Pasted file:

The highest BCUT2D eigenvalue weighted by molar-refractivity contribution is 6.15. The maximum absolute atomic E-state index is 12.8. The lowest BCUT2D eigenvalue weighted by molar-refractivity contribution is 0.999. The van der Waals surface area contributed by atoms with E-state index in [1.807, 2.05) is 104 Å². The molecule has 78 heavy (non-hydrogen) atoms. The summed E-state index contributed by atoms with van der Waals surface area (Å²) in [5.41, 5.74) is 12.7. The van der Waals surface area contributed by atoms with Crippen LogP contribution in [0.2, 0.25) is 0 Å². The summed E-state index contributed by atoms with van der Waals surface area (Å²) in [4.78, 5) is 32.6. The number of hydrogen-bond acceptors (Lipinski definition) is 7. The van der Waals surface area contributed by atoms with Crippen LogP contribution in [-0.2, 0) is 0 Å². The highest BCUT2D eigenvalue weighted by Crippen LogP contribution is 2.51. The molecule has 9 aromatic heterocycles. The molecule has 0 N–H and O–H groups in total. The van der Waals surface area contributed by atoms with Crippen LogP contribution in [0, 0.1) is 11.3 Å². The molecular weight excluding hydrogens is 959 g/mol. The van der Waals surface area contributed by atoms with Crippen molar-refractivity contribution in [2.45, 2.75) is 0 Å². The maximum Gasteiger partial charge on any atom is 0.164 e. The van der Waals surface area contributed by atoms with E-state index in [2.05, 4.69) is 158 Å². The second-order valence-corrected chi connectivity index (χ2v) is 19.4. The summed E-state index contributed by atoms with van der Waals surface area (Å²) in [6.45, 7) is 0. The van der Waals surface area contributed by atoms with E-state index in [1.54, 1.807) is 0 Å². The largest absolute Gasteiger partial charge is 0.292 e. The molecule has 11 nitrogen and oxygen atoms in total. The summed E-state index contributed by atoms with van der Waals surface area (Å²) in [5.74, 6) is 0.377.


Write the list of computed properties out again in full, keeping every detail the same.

The highest BCUT2D eigenvalue weighted by molar-refractivity contribution is 6.15. The maximum absolute atomic E-state index is 12.8. The lowest BCUT2D eigenvalue weighted by molar-refractivity contribution is 0.999. The van der Waals surface area contributed by atoms with E-state index in [1.807, 2.05) is 104 Å². The molecule has 78 heavy (non-hydrogen) atoms. The summed E-state index contributed by atoms with van der Waals surface area (Å²) in [5.41, 5.74) is 12.7. The van der Waals surface area contributed by atoms with Crippen LogP contribution in [0.2, 0.25) is 0 Å². The summed E-state index contributed by atoms with van der Waals surface area (Å²) in [4.78, 5) is 32.6. The number of hydrogen-bond acceptors (Lipinski definition) is 7. The van der Waals surface area contributed by atoms with Crippen LogP contribution in [-0.2, 0) is 0 Å². The highest BCUT2D eigenvalue weighted by Crippen LogP contribution is 2.51. The molecule has 9 aromatic heterocycles. The molecule has 0 N–H and O–H groups in total. The van der Waals surface area contributed by atoms with Crippen LogP contribution in [0, 0.1) is 11.3 Å². The molecular weight excluding hydrogens is 959 g/mol. The van der Waals surface area contributed by atoms with Crippen molar-refractivity contribution in [2.45, 2.75) is 0 Å². The maximum Gasteiger partial charge on any atom is 0.164 e. The van der Waals surface area contributed by atoms with E-state index in [2.05, 4.69) is 158 Å². The second-order valence-corrected chi connectivity index (χ2v) is 19.4. The summed E-state index contributed by atoms with van der Waals surface area (Å²) in [6.45, 7) is 0. The van der Waals surface area contributed by atoms with E-state index in [1.54, 1.807) is 0 Å². The largest absolute Gasteiger partial charge is 0.292 e. The molecule has 11 nitrogen and oxygen atoms in total. The summed E-state index contributed by atoms with van der Waals surface area (Å²) in [5.74, 6) is 0.377.